The Invisible Money Makers

Guest Post by Trisnha Rana, WB-SAES Youth Delegate from Nepal

What binds South Asian economies? Foreign remittances. Without migrant labourers and the money they send back home, countries like Nepal, Bangladesh, and Sri Lanka would fall apart. While creating more jobs domestically is the obvious answer to curtailing this massive brain and labour drain, the bigger question is: what are governments doing at the moment to ensure the safety of the millions of South Asians specially low-skill workers toiling in the Middle East, South East Asia and other parts of the world.
Nothing much really. The predicament of labourers is so poor that none of the eight SAARC countries even have accurate data about how many of their citizens are living abroad as Professor Irudaya Rajan, who chairs the research unit on international migration at the Centre for Development Studies in Chennai, reminded us. The issue is not just about the lack of a databases though. Governments seem to be using foreign as a solution to unemployment problems and to prevent dissatisfactions from spiraling into instability. But they have completely washed their hands off the responsibility towards the citizens and failed to include this huge demographic in their development policies. These are the invisible men and women of our countries who sustain our economy but get nothing in return. In fact the cumbersome, bureaucratic process that they are made to undergo to for work permits and the complete absence of a safety net only gives out a message to the workers that they don’t matter.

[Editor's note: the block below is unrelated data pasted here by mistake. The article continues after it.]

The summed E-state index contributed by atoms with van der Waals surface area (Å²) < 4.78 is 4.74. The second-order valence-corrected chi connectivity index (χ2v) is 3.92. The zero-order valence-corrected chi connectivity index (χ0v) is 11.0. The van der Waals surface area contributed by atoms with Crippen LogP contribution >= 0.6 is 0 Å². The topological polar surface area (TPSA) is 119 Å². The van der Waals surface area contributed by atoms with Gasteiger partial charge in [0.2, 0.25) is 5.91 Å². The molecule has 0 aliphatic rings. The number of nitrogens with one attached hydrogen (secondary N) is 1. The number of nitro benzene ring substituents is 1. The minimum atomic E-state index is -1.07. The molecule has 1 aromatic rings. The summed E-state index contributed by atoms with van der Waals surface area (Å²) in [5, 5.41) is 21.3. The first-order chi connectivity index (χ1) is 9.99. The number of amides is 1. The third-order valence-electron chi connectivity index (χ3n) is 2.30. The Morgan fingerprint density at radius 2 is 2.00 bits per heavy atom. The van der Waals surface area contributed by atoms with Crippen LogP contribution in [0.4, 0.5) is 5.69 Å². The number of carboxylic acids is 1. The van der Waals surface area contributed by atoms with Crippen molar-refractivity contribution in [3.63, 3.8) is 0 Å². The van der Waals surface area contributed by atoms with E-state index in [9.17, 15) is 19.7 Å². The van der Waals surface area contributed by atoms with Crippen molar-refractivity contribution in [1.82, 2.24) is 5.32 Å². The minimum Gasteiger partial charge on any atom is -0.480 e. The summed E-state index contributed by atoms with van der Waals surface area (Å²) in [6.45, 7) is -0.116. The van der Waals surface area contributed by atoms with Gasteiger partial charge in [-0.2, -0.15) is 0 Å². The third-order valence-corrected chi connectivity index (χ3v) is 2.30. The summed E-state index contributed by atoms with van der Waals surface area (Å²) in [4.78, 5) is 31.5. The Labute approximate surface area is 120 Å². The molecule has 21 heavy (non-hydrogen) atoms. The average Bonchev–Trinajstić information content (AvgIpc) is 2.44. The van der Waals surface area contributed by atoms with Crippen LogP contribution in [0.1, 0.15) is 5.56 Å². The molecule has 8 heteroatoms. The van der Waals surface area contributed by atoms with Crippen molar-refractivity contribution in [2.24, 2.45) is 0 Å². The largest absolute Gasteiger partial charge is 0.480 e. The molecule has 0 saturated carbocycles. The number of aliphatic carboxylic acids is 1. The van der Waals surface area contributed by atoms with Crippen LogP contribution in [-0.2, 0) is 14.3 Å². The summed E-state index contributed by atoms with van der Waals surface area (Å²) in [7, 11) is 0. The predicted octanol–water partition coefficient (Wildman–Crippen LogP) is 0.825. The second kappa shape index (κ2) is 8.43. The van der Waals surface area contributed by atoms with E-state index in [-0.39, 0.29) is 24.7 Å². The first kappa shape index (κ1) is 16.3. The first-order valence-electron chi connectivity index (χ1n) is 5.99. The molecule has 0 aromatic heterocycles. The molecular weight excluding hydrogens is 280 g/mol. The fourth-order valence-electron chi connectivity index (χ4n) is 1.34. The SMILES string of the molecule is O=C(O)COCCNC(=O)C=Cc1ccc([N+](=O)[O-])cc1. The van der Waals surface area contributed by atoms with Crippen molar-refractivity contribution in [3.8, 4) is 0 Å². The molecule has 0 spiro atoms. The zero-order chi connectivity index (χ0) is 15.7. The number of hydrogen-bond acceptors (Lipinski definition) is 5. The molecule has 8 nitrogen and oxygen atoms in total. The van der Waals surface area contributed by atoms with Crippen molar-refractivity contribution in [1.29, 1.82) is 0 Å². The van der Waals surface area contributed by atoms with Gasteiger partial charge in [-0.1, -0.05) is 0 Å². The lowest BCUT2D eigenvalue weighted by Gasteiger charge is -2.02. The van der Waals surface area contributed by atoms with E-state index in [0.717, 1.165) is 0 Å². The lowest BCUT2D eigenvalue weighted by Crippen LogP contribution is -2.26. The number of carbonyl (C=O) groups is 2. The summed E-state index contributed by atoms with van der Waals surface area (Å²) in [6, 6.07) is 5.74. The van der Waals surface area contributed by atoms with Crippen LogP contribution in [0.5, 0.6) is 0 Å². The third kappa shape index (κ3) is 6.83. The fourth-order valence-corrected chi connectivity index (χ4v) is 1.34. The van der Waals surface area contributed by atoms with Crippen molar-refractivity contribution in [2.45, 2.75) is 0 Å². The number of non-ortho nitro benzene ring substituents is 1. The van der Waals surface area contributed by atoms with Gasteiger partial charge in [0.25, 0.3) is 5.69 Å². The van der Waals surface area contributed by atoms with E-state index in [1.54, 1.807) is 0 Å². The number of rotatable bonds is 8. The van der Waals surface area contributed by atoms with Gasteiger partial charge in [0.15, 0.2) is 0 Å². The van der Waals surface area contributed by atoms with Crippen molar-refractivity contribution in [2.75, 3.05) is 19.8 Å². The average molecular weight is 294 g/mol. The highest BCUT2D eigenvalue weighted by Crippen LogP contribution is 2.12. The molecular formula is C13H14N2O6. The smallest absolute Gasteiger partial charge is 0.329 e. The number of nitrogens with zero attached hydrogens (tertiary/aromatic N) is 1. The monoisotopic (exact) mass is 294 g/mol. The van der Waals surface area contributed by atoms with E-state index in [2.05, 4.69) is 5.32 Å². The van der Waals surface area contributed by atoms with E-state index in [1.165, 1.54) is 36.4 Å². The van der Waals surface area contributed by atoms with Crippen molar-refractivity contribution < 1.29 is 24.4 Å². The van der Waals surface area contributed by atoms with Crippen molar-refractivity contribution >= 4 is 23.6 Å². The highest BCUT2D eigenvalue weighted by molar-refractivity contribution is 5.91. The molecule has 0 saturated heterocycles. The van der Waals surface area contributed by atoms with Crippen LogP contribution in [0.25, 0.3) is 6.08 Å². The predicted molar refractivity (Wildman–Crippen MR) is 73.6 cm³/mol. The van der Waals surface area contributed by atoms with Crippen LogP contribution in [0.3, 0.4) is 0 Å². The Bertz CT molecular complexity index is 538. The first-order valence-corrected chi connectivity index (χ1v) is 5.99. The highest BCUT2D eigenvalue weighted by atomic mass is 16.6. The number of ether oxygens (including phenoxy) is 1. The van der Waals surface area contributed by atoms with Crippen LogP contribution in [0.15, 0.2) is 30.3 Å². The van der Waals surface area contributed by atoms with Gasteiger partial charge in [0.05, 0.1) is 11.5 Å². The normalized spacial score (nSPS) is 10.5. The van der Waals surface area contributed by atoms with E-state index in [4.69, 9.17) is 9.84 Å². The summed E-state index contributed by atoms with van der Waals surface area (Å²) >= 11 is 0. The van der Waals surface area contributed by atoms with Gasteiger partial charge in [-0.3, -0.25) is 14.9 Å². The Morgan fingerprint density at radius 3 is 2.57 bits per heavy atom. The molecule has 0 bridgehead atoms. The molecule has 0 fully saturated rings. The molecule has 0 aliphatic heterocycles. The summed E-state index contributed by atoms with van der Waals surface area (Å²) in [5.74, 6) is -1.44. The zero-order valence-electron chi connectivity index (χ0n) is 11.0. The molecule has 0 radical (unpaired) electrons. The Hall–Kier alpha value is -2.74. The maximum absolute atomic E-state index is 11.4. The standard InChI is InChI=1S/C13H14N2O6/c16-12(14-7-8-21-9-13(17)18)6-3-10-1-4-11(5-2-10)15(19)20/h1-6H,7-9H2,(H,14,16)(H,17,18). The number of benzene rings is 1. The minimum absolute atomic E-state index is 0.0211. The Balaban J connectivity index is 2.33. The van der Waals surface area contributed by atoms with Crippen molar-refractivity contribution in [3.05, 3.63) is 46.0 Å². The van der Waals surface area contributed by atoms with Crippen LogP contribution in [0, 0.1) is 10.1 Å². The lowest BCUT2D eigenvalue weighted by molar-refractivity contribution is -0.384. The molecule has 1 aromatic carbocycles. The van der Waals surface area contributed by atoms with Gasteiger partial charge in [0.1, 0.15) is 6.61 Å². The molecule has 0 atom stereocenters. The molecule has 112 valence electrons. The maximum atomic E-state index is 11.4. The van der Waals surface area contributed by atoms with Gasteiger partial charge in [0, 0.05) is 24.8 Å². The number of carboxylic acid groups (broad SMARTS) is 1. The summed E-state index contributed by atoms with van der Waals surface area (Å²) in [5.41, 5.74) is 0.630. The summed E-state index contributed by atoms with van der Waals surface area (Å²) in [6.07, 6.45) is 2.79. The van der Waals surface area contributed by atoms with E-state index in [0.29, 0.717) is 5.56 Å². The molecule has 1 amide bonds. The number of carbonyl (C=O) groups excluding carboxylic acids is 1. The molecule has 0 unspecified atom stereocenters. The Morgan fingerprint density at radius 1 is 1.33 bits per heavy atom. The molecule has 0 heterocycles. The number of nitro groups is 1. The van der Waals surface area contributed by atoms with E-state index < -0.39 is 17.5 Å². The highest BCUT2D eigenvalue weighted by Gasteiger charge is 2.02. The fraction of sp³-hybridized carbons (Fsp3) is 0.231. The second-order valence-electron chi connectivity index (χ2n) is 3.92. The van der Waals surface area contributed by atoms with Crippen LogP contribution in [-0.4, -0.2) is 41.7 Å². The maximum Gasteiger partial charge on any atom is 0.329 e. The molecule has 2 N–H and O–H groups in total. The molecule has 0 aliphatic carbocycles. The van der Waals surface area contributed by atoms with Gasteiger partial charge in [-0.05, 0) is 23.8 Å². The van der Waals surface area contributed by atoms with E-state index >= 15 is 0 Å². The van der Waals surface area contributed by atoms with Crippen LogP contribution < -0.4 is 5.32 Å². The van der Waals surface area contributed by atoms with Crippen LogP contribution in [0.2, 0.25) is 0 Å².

A topic that the speakers touched upon that should be an absolute priority for governments if they are to sustain this source of employment is for the eight countries in the region to band together to build migrant policies together: a common South Asian front to present to the rest of the world. But even before we tackle the outside world, migration policies need to begin at home. With so much shared history it is absurd that we use the most restrictive and harmful migration policies for citizens of neighbouring countries. This no doubt needs immediate revision.